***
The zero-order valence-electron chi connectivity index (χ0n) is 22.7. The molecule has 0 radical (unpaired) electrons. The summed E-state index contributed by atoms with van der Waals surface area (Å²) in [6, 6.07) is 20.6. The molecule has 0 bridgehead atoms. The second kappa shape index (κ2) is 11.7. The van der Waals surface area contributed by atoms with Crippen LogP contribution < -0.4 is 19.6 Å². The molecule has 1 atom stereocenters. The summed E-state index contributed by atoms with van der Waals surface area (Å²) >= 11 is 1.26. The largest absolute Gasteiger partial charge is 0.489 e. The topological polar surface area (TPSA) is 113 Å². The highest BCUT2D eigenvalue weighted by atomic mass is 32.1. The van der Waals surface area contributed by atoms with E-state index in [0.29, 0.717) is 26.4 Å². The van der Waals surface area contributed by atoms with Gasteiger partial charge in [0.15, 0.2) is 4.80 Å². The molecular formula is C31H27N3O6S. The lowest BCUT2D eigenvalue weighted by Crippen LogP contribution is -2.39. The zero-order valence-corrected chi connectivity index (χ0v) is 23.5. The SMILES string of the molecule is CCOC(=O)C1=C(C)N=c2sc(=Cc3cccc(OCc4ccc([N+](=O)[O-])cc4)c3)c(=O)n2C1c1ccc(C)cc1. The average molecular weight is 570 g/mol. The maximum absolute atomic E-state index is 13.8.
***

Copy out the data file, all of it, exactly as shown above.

The zero-order valence-electron chi connectivity index (χ0n) is 22.7. The molecule has 0 radical (unpaired) electrons. The summed E-state index contributed by atoms with van der Waals surface area (Å²) in [6, 6.07) is 20.6. The molecule has 0 bridgehead atoms. The second kappa shape index (κ2) is 11.7. The van der Waals surface area contributed by atoms with Crippen LogP contribution < -0.4 is 19.6 Å². The molecule has 1 atom stereocenters. The summed E-state index contributed by atoms with van der Waals surface area (Å²) >= 11 is 1.26. The largest absolute Gasteiger partial charge is 0.489 e. The topological polar surface area (TPSA) is 113 Å². The highest BCUT2D eigenvalue weighted by atomic mass is 32.1. The van der Waals surface area contributed by atoms with E-state index in [0.29, 0.717) is 26.4 Å². The van der Waals surface area contributed by atoms with Gasteiger partial charge in [0.15, 0.2) is 4.80 Å². The molecular formula is C31H27N3O6S. The lowest BCUT2D eigenvalue weighted by Crippen LogP contribution is -2.39. The zero-order valence-corrected chi connectivity index (χ0v) is 23.5. The SMILES string of the molecule is CCOC(=O)C1=C(C)N=c2sc(=Cc3cccc(OCc4ccc([N+](=O)[O-])cc4)c3)c(=O)n2C1c1ccc(C)cc1. The average molecular weight is 570 g/mol. The maximum absolute atomic E-state index is 13.8.